JONES –V- WEALTH MANAGEMENT (UK) LTD (2014) Ch D (Arnold J) 12/02/2014

This case is reported briefly on Lawtel today. It concerns an application for relief from sanctions in insolvency proceedings. The relief from sanctions application was made prior to April 2013 the old CPR 3.9 applied.  The commentary below is based on a Lawtel Summary. Further, more detailed commentary will be given once the transcript is available.


During proceedings the judge ordered that the case management conference was adjourned and that the re-adjourned hearing would be by way of a telephone conference, which the claimant would arrange after receiving a notice of hearing.

The court sent the parties a notice of hearing of the restored case management hearing, but the notice bore the wrong claim and did not mention the parties’ names. As a result the claimant failed to make arrangements for the hearing.

The judge struck out the claimant’s claim as a result of his failure to arrange or attend a telephone conference. He also refused his application for relief from sanctions on the basis of the claimant’s conduct.


The Claimant appealed the judge’s decision and made the following arguments:

(1) The judge approached the matter on the wrong basis because the trigger event for the striking out was not an unless order but a failure to attend the case management hearing.

(2) The judge failed to consider the fact that the defendant had equally failed to attend the hearing.

(3) The judge erred in his approach to the factors under CPR 3.9 (1).

(4) The judge failed to consider whether to impose a less draconian remedy, or whether striking out was a disproportionate response.

(5) The judge made several, unsupported findings, particularly concerning the amount of delay that could be attributed to the claimant.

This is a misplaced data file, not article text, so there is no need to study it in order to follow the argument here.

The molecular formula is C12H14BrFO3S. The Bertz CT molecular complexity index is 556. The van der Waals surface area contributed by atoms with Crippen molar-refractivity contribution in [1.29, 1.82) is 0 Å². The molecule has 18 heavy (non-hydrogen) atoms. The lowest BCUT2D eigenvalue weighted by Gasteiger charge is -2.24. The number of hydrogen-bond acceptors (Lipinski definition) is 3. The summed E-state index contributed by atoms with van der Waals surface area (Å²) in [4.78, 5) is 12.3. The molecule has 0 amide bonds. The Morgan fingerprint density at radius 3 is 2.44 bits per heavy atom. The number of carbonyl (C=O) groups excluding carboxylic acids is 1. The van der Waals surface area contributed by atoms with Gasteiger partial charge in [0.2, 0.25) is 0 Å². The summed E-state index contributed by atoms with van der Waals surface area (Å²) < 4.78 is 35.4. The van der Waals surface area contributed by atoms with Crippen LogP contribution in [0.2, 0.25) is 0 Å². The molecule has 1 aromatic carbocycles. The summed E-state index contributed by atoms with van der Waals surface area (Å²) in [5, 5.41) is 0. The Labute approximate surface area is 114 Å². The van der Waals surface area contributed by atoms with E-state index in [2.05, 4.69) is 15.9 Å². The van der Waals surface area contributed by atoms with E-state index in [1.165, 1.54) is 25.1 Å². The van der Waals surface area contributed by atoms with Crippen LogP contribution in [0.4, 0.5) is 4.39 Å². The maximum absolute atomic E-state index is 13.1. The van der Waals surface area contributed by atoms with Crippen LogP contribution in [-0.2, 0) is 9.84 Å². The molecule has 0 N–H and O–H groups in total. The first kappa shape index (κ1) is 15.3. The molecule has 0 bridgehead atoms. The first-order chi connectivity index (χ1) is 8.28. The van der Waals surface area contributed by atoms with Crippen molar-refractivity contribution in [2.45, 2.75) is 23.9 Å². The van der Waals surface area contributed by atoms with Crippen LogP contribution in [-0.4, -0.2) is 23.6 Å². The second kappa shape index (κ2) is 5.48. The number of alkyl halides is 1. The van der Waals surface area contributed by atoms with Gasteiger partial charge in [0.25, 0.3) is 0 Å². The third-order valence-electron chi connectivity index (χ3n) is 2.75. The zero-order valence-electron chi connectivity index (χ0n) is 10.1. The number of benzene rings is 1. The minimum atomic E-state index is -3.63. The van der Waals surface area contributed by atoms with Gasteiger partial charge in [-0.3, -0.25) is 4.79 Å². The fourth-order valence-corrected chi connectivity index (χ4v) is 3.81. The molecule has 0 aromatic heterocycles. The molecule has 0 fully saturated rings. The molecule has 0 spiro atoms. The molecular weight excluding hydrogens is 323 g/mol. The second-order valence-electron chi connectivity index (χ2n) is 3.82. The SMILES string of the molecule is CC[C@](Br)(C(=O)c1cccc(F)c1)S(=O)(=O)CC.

The defendant argued that the judge’s decision to strike out the case was one that fell within the ambit of his discretion. They also argued that several of the arguments for relief relied upon by the claimant had not been raised before the judge. Therefore it would not be legitimate to criticise the judge for failing to consider them.


It was held that the judge’s decision was robust and unfair.  The exercise of his discretion was flawed for all of the reasons argued by the claimant and relief from sanctions should have been granted. The judge had failed to consider the claimant’s explanation for his non-attendance and had failed to consider the interests of the administration of justice.   The case was reinstated.


Telephone hearings can cause all kinds of technical problems.  I have been instructed in a case where an action was struck out for failure to arrange a telephone hearing (but which was subsequently reinstated).  However all of this was pre-Mitchell.  Post-Mitchell a failure to arrange a hearing could well come within the definition of “well-intentioned incompetence”.

One comment

  1. I have had several of these types of hearings ‘post-mitchell’ and unbelievably in one instance the solicitor failed to arrange the telephone hearing for the relief application which was only necessary because of the failure to arrange the original telephone hearing …. you couldn’t make it up!

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